Posted December 15, 2013
In an effort to compare Guelph’s financial situation with that of Windsor, Mayor Farbridge failed to reveal the real costs of Guelph’s staff compared to that of Windsor.
In her blog, the mayor says that home values in Windsor are declining because the population is decreasing while Guelph’s population increased by 5.9 per cent from 2006 to 2011.
The Mayor blithely ignores that Guelph council has consistently increased annual taxes on average by 3.5 per cent since her election in 2006. She also ignores the fact that in her seven years in charge, there has been no change in the ratio of residential assessment to commercial/industrial assessment of 84/16. That means that the residents of our city are carrying the vast majority of city tax revenues.
What does this mean? The ideal ratio between residential and commercial/industrial assessment is 60/40. That provides more balance to municipal revenue streams and takes the heat off the residential sector.
The Guelph ratio occurred because the Mayor and her cohorts on council have spent taxpayer’s money on projects that have been poorly planned and executed. Most of the time it has happened without serious public input. That’s the main reason our taxes increased.
The Mayor’s ego often gets in the way of pragmatism. Most citizens are not interested in investing in projects that are “world-class” or having the city branded as having great progressive leadership.
But here’s the dirty little secret that is never mentioned let alone discussed.
The exponential cost of staff is placing the city in a serious financial condition that will impact residents over the next 30 years. Something must be done to rein in these growing costs. These include progressive salary and wages increases, hiring staff at higher and higher rates; all this will create a huge liability on the taxpayers in the future.
There is evidence by outside agencies that track the zooming public employee costs across many municipalities in Canada. The Canadian Taxpayers Federation gave the city a “D” rating for its excessive executive compensation. The Fair Pensions for All organization has delivered examples of how public servant salaries and wages and total compensation is creating huge future liability to taxpayers.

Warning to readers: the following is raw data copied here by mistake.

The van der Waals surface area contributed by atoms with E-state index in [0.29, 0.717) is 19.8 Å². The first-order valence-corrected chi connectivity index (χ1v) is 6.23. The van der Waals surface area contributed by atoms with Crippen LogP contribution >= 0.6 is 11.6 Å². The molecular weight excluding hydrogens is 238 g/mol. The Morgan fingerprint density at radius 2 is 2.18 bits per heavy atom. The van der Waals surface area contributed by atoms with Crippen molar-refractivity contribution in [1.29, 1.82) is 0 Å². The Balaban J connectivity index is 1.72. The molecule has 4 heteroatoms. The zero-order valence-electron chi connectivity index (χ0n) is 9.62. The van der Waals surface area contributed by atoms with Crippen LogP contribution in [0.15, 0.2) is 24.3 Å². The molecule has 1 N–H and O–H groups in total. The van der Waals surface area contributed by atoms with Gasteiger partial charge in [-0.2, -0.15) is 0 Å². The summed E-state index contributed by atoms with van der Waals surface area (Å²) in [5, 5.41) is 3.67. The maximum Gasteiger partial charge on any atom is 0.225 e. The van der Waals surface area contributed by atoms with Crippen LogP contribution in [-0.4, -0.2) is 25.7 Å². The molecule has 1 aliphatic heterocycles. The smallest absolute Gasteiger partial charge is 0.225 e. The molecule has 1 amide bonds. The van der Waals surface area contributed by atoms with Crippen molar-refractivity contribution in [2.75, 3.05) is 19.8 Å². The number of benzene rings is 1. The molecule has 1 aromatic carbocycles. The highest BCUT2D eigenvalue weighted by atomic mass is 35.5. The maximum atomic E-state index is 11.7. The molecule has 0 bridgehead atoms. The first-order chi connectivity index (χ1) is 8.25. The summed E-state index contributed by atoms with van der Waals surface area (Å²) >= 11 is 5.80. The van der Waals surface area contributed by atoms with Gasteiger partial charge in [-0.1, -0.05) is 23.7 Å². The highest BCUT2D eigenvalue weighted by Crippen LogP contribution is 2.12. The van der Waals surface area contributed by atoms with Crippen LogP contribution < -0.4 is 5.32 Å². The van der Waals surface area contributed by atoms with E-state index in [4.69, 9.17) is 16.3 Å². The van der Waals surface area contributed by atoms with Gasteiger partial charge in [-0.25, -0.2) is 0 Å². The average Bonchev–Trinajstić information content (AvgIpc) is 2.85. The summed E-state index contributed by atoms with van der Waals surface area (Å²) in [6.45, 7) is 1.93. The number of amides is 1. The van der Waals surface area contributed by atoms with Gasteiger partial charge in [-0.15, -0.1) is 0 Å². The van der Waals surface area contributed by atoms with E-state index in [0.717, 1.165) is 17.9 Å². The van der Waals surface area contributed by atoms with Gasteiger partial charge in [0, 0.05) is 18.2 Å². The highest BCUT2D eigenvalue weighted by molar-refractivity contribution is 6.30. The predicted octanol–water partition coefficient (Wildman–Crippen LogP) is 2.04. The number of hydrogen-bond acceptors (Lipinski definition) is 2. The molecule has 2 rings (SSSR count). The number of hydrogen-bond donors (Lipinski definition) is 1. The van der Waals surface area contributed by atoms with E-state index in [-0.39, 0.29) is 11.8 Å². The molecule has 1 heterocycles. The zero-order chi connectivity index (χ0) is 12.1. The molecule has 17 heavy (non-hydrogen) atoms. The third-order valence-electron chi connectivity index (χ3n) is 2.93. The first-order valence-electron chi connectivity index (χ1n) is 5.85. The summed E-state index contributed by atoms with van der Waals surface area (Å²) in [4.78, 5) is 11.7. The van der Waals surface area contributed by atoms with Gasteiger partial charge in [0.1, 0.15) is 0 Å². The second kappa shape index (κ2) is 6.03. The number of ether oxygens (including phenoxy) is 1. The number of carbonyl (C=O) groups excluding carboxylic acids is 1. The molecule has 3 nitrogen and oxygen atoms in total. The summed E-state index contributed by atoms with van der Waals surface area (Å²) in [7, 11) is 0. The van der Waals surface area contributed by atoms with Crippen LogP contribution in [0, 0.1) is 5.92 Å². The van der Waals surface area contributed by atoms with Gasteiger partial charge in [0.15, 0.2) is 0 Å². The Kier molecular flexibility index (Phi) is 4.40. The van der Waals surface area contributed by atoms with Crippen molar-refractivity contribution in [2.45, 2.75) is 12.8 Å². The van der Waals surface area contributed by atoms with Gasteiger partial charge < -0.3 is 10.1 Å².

We do not have to look too far to see what unbridled spending has occurred in the Ontario Power Generation Corporation. Three senior executives were fired for giving themselves huge increases in pay and bonuses. The most egregious fact was they awarded themselves a 4 to1 ratio when calculating their pensions. One of those dumped would have received a $750,000 annual pension for life.
There is already evidence of this happening in Guelph where senior managers are receiving regular increases without any oversight regarding on-the-job performance. Oh, there are performance reviews but rarely is there any denial of increases in pay or benefits for poor performance.
So you all understand, each year that passes, the liability for Guelph taxpayers increases exponentially. In partnership with municipal pension funds, the city is required to guarantee that retiring and retired workers will receive their pensions plus the Canada Price Index incremental annual adjustment.
The largest of these pension funds is the Ontario Municipal Employees Retirement (OMERS) plan that covers some 268,000 municipal employees in Ontario. The average retiring age of a public employee as a member of OMERS is 58 years. But there is more. The municipal employer guarantees, include accumulated unused sick days plus a bridge amount to cover the equivalent of the Canada Pension Plan benefit until the retiree is 65.
The problem OMERS is facing is it is underfunded by more than $10 billion, principally because of dwindling returns on investments and some bad management decisions in the past.
Some 80 per cent of Guelph’s employees are members of unions and chiefly, are members of OMERS. The city must pay the same amount that the employee must contribute. The problem is that allowing employees to retire at 58 means the municipality must guarantee their OMERS pension for the rest of their life.
A more recent example was the retirement of the Guelph Police Chief. He left the service with a guaranteed pension of $138,000, annually indexed to the CPI and received more than $40,000 in accumulated unused sick days. His life span is statistically expected to be 20 years to 85.
Meanwhile the new chief is on the job and contributing to his pension as well as we the taxpayers. He has a generous benefits package to go along with his salary.
Theoretically, taxpayers could be on the hook guaranteeing pensions for two retired police chiefs plus a third active chief drawing a substantial pay package.
With a labor force of 2,065, you do not require a doctorate in math to figure out why your taxes will increase exponentially over the next 50 years. Unless these overly generous, defined pension plans are reined in, the result could be disastrous for residents of Guelph and hundreds of other municipalities in Ontario.
It’s the mayor’s dirty little secret.